Monday’s Navy Yard shootings in Washington D.C. reaffirm the need for a better understanding of emotional and mental stability.
It now seems that the shooter, Aaron Alexis was suffering from several emotional and mental problems.
Reports from the major news outlets state that he was possibly suffering from Post-Traumatic Stress Disorder, depression and even delusional paranoid schizophrenia.
The sad part about all of this is that the thirteen people including the shooter might not have had to die.
It appears that Aaron Alexis had at least on two occasions stated to police and Navy officials that he was hearing voices which is classic delusional paranoid schizophrenia.
There are at least three police incident reports indicating his aggressive behavior of which two involved the use of fire arms; all are preliminary indicators of PTSD.
From what is known, Aaron Alexis had apparently tried to get help from two separate Veteran’s Administration Medical facilities.
If this is the case and his problems were not properly diagnosed, the ramifications are endless and the obvious consequences were horrific.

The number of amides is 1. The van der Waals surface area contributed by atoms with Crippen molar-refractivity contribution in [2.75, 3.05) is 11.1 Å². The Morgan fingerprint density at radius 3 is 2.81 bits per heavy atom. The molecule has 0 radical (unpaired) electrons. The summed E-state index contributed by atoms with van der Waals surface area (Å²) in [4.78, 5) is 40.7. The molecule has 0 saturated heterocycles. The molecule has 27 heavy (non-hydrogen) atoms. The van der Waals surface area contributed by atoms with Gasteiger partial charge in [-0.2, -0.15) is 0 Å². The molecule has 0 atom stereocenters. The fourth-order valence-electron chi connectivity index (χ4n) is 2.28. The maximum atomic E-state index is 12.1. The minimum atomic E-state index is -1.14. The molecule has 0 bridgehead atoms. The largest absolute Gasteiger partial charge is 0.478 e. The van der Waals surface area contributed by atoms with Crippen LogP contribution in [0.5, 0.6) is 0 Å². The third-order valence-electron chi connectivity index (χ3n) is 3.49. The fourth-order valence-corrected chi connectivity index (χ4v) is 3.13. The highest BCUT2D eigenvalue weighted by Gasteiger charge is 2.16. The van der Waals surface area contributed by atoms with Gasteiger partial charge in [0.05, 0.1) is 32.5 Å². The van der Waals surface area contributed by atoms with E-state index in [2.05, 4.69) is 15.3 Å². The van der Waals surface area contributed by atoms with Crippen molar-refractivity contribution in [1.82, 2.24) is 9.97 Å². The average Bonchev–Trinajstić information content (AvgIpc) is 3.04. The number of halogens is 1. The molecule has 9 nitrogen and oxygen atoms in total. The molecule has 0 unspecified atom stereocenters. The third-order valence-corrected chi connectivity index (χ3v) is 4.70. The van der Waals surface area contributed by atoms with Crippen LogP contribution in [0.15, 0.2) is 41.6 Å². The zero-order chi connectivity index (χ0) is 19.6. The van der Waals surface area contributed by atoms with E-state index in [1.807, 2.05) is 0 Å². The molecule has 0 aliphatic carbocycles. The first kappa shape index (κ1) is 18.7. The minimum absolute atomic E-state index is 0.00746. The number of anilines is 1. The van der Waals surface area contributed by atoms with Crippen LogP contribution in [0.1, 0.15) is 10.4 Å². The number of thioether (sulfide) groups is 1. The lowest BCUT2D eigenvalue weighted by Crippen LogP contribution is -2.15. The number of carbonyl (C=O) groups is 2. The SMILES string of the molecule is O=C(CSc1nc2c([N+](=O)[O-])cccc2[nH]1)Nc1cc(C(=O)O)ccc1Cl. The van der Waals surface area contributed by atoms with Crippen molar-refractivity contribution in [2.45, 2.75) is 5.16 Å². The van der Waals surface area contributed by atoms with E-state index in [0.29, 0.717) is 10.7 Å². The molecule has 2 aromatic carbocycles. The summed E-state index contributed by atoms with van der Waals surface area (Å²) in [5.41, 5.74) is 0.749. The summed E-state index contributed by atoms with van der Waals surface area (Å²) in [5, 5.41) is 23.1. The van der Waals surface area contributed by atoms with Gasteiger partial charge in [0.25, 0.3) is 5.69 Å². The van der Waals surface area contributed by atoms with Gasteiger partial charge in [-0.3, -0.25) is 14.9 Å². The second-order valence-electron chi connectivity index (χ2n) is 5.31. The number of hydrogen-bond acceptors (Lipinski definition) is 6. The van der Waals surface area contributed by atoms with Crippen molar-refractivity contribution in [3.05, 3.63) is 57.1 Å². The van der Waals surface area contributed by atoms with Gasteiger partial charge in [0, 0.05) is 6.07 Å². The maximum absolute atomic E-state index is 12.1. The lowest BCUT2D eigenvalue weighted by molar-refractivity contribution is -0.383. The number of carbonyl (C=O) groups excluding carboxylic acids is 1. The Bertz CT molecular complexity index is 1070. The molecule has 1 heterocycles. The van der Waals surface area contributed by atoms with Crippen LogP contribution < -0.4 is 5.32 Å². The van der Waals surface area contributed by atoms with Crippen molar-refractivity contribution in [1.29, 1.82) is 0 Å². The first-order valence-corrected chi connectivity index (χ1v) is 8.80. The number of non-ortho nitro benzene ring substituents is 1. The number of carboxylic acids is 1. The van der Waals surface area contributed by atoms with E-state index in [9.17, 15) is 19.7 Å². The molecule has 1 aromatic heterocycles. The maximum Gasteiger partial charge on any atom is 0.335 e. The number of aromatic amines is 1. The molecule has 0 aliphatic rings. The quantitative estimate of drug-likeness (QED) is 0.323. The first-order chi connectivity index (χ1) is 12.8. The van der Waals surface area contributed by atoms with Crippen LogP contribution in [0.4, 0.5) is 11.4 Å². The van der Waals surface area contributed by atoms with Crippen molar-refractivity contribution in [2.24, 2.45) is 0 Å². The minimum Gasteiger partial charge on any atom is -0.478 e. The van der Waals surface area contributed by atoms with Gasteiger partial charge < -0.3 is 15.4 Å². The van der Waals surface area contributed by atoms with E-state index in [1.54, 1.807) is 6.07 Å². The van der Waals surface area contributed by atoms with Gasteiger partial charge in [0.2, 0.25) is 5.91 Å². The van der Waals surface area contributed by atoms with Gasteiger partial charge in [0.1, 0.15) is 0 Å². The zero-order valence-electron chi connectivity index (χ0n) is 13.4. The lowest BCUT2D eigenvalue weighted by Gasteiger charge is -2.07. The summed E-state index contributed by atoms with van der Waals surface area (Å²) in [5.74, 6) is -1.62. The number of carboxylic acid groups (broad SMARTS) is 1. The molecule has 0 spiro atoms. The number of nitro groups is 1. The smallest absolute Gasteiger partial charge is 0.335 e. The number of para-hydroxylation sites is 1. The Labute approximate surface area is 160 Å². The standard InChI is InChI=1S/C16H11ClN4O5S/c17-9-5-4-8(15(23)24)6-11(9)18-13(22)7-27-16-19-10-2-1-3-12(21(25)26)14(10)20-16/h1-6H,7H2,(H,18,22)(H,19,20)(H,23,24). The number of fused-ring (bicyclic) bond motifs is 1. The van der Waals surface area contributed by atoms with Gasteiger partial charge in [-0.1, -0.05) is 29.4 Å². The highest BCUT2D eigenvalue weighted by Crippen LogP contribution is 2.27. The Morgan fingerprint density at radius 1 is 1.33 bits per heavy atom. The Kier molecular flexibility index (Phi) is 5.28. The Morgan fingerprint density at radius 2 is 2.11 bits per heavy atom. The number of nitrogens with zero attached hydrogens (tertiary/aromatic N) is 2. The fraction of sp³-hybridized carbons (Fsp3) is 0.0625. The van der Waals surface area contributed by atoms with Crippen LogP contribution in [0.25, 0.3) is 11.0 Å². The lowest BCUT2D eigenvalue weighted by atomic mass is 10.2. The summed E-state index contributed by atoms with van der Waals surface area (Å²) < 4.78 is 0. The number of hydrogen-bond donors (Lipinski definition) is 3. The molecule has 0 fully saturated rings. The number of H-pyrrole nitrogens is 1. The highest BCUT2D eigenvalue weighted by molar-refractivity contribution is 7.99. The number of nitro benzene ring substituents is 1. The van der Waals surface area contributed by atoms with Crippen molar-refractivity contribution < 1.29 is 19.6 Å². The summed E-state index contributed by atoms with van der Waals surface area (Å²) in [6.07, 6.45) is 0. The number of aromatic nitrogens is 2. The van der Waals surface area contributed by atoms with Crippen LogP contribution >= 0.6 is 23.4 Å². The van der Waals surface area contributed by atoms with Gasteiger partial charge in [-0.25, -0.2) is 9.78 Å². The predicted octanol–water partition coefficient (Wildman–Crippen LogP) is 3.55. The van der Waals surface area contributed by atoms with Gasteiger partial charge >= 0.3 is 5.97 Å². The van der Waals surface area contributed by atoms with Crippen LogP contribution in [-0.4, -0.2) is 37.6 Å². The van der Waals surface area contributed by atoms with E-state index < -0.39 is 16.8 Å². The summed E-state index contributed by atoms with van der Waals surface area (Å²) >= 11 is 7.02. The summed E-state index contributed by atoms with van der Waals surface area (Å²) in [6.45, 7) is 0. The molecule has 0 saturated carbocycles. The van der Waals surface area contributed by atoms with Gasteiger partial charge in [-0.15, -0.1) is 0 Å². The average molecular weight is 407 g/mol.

As a Christian psychologist/counselor this writer will be the first to admit that psychology is not a perfect science; we still have much to learn about the mind and the human psyche as well as the neurological aspects of the brain and as such we can and sadly do have patients misdiagnosed.
Of course with Alexis’s death, nothing is known for certain but from what has been reported, it appears Alexis realized he had a problem and attempted to address the problem.
Although nothing can excuse in any way the horrific actions of Aaron Alexis and his useless killing of twelve innocent people, reports indicate he sought out friendship, medical and psychological assistance and even converted to Buddhism in an attempt to find peace from a spiritual perspective.
There is no psychologist, counselor, therapist or minister who would not agree he was apparently doing everything right to handle his problem.
We might never know what triggered his action or “event” as we refer to it in the mental health care community but this is clearly a lesson to each of us that good mental and emotional health is essential.
We must remember that each of us is simply human and are capable of doing anything at any time and as the old college advertisement says, “The mind is a terrible thing to waste” so we must keep a careful check on it.
The following three check points can help you keep check and stay mentally and emotionally stable: